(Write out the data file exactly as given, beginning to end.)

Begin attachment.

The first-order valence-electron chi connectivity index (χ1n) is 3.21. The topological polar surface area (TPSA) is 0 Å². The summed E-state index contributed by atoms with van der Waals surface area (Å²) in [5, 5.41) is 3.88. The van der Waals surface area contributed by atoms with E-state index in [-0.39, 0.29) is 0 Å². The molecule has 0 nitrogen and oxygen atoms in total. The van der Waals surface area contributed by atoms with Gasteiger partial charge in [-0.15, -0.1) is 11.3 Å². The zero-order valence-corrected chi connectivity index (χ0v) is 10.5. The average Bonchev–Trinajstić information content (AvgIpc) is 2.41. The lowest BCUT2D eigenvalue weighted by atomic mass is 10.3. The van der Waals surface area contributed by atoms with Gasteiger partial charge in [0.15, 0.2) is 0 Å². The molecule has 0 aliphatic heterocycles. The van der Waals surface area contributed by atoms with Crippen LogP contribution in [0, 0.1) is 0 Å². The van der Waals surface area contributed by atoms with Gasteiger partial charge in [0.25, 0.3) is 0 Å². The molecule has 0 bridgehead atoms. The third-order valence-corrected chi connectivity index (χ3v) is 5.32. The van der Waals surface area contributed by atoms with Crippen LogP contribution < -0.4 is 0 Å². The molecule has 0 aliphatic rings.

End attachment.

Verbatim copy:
The first-order valence-electron chi connectivity index (χ1n) is 3.21. The topological polar surface area (TPSA) is 0 Å². The summed E-state index contributed by atoms with van der Waals surface area (Å²) in [5, 5.41) is 3.88. The van der Waals surface area contributed by atoms with E-state index in [-0.39, 0.29) is 0 Å². The molecule has 0 nitrogen and oxygen atoms in total. The van der Waals surface area contributed by atoms with Gasteiger partial charge in [-0.15, -0.1) is 11.3 Å². The zero-order valence-corrected chi connectivity index (χ0v) is 10.5. The average Bonchev–Trinajstić information content (AvgIpc) is 2.41. The lowest BCUT2D eigenvalue weighted by atomic mass is 10.3. The van der Waals surface area contributed by atoms with Gasteiger partial charge in [0.15, 0.2) is 0 Å². The molecule has 0 aliphatic heterocycles. The van der Waals surface area contributed by atoms with Crippen LogP contribution in [0, 0.1) is 0 Å². The van der Waals surface area contributed by atoms with Gasteiger partial charge in [0.25, 0.3) is 0 Å². The molecule has 0 bridgehead atoms. The third-order valence-corrected chi connectivity index (χ3v) is 5.32. The van der Waals surface area contributed by atoms with Crippen LogP contribution < -0.4 is 0 Å². The molecule has 0 aliphatic rings.